Entitled Bollywood fans at Rahman’s Wembley concert signify growing nationalism in the country

DISCLAIMER: In many places, I will put fans in inverted commas in the article because honestly, these are not AR Rahman’s fans or music fans. A true fan of the man would know how much of Rahman’s discography is in Tamil and how he is Tamil Nadu’s gift to Bollywood and not the other way around, and finally, because these so-called ‘fans’ are in all probability, Bollywood (music) fans. Call me arrogant, but I’m ready to even call these idiots out on being music aficionados altogether.

Some may argue that what is written underneath is of no use since it has lost its timeliness but I’m going to go ahead anyway because, to me, the matter is still as ridiculous as it was a few weeks ago.

On 8th July, some ‘fans’ walked out of AR Rahman’s concert in Wembley because the Mozart of Madras (yes, that’s his epithet) sang 12 Tamil songs and only 16 songs in Hindi. They then went and did the new normal – rant on Twitter. Fun times.

Look, I completely understand that lyrics play a significant role for most people to appreciate a composition and when that choice is taken away because of a language gap, it makes things difficult. However, the melody part of it along with the arrangement of instruments and vocals remains, and ‘music knows no language/no boundaries/no barriers’ is not a cliché. Scroll through Coke Studio Pakistan’s videos, and on most videos, you’ll see unanimous appreciation and a random Moroccan or Peruvian commenting ‘I no understand what singer is saying, but I love it. Love from my country to yours’.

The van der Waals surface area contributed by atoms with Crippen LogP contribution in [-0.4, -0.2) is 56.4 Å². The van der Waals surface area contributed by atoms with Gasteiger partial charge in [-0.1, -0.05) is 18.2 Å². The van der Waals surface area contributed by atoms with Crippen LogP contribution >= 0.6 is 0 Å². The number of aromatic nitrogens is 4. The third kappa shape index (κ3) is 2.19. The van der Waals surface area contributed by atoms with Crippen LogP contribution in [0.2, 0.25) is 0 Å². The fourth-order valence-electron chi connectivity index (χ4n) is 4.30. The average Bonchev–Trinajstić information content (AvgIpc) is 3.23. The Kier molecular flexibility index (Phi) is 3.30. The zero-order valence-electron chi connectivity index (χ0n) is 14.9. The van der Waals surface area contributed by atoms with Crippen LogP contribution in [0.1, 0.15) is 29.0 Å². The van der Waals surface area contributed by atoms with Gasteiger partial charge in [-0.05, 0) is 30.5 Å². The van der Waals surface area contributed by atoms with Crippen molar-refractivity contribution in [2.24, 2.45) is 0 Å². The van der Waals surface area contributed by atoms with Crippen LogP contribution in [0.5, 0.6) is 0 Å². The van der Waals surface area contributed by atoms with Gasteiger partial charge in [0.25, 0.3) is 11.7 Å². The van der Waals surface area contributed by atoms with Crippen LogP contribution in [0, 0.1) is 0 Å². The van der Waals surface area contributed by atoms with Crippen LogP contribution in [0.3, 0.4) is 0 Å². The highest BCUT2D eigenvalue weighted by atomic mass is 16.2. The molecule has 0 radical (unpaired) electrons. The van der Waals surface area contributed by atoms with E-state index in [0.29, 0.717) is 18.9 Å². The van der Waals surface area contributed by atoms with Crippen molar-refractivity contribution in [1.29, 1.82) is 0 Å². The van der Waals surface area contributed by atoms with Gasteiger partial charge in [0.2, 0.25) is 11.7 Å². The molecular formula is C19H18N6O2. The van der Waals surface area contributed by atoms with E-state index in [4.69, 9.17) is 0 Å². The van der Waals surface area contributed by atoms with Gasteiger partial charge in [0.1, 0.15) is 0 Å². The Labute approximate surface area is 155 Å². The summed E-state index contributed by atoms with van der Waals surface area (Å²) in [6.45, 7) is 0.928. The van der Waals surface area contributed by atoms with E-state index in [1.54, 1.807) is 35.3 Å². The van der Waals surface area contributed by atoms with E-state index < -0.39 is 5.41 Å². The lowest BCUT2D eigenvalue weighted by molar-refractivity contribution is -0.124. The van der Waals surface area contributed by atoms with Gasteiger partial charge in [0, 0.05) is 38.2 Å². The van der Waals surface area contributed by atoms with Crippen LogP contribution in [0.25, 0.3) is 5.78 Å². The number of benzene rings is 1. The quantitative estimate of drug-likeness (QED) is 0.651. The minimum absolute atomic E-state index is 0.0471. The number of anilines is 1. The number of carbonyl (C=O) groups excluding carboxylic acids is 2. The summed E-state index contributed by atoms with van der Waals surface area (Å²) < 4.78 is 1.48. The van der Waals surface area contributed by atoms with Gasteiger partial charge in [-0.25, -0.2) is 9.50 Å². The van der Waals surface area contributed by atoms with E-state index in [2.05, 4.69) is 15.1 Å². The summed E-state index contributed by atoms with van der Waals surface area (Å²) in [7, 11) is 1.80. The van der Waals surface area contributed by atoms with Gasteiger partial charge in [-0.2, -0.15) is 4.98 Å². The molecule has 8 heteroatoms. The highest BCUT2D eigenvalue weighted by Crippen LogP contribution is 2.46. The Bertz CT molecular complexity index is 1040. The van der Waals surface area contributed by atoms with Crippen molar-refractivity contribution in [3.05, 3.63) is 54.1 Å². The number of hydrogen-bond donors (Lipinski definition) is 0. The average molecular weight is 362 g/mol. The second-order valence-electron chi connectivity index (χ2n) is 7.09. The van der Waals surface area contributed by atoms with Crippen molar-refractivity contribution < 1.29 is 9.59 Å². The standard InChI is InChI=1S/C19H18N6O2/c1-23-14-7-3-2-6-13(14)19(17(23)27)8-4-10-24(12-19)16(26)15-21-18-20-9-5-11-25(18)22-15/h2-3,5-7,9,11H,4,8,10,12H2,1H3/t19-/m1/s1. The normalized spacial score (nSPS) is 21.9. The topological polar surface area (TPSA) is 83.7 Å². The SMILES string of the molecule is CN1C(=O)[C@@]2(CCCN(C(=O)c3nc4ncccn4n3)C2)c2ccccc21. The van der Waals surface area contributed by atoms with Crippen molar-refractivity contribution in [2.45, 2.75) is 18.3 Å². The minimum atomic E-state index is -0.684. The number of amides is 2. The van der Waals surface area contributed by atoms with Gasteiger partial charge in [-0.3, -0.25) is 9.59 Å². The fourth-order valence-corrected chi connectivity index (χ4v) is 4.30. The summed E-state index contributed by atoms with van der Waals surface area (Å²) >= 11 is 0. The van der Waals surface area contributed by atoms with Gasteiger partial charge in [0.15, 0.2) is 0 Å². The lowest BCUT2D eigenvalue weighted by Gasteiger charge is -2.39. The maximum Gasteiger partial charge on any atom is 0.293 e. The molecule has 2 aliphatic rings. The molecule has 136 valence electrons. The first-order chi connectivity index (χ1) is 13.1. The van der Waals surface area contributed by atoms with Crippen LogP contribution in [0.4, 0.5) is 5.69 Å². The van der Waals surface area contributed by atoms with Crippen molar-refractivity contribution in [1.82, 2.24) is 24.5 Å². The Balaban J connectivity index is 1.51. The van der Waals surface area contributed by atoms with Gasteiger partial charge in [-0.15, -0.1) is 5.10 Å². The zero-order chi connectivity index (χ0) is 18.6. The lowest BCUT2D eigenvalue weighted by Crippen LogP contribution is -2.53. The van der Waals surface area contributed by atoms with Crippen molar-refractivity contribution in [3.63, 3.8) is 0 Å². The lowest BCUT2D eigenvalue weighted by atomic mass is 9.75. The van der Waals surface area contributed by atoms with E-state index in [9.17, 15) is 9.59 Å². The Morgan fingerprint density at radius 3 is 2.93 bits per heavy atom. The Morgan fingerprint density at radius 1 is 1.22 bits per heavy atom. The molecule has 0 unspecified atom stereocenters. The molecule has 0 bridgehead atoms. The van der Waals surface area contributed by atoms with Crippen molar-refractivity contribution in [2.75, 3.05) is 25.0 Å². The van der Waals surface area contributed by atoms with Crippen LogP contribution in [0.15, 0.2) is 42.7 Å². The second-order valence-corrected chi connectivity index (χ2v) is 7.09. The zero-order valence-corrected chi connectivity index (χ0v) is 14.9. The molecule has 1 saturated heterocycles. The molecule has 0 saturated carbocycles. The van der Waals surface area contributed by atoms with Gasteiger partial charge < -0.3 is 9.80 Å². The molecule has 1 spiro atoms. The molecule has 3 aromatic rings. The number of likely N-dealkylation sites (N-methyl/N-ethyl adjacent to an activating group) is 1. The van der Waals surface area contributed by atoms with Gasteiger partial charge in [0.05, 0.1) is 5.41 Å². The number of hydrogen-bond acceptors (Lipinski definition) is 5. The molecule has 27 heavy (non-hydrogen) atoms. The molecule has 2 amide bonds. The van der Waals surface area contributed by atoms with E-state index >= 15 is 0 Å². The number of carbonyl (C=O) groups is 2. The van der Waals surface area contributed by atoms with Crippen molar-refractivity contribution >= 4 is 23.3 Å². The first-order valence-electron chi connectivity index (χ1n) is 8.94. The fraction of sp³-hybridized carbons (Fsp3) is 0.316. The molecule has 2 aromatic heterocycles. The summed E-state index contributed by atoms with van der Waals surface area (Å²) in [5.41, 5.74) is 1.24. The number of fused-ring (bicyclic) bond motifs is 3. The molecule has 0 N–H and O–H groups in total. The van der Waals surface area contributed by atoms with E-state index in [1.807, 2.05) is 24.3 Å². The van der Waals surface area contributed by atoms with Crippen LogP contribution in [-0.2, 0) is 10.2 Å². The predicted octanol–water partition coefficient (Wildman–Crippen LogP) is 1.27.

What makes Bollywood fans such entitled brats to completely disregard a language and a man’s heritage to actually make a fuss about him singing ‘South Indian songs’? Also, here’s some general advice to these ‘fans’ – When you buy tickets to a concert titled ‘Netru Indru Nalai’, just assume that there will be some music in the language the title is in.

A final piece of advice, from my personal experience. I watched a Malayalam film called ‘Charlie’ with subtitles, and I enjoyed it a great deal. Gopi Sunder has made the music for it, and it is incredible enough to feature on my personal list of my favourite Indian albums. That movie changed my life because it gave me the exposure to watch the films from Kerala and listen to the beautiful music that comes from ‘God’s own country’. Not just that, since then, I have wanted to do the same for other regions in the country. I had no idea of the copious amount of great music out there I was completely oblivious to. And why? Because I had no idea what they were singing about? You know what, when I listen to Pularikalo, I enjoy the saxophone prelude and Shaktisree Gopalan’s voice, And when I get curious to know what is being sung about, I make an effort to find out the meaning of the song. It’s that simple.

Considering the growing wave of nationalism in the country, if you carefully look at this absurd controversy, the language elitism — or the phenomenon where the determination of whether a language is superior has been decided by people based on association with a particular social class, region or community — is glaring. It must be noted that the imposition of a language was commonly practised by the colonisers. Currently, people are debating over whether Hindi should be made the one national language of the country. Something like this completely alienates the millions of people who don’t consider Hindi their first language.

If these ‘fans’ felt alienated in a concert with a large chunk of it in a different language (the especially deluded ones believed majority of the songs were in Tamil, when as mentioned before, 12 were in Tamil and 16 in Hindi), consider the alienation that will be imposed on the people in non-Hindi speaking states of India, where much to our utter shock and ignorance, Hindi is not their first language (gasp!). 

The Greenberg diversity index which measures the probability of two random citizens sharing the same mother tongue (2012).

In a country where many people do not communicate in the same language, the implications of acting like there is only one proper manner of communicating are vast. When we pride ourselves so much on ‘diversity’ and ‘vibrancy’, can the ‘one nation one national language’ diktat really work?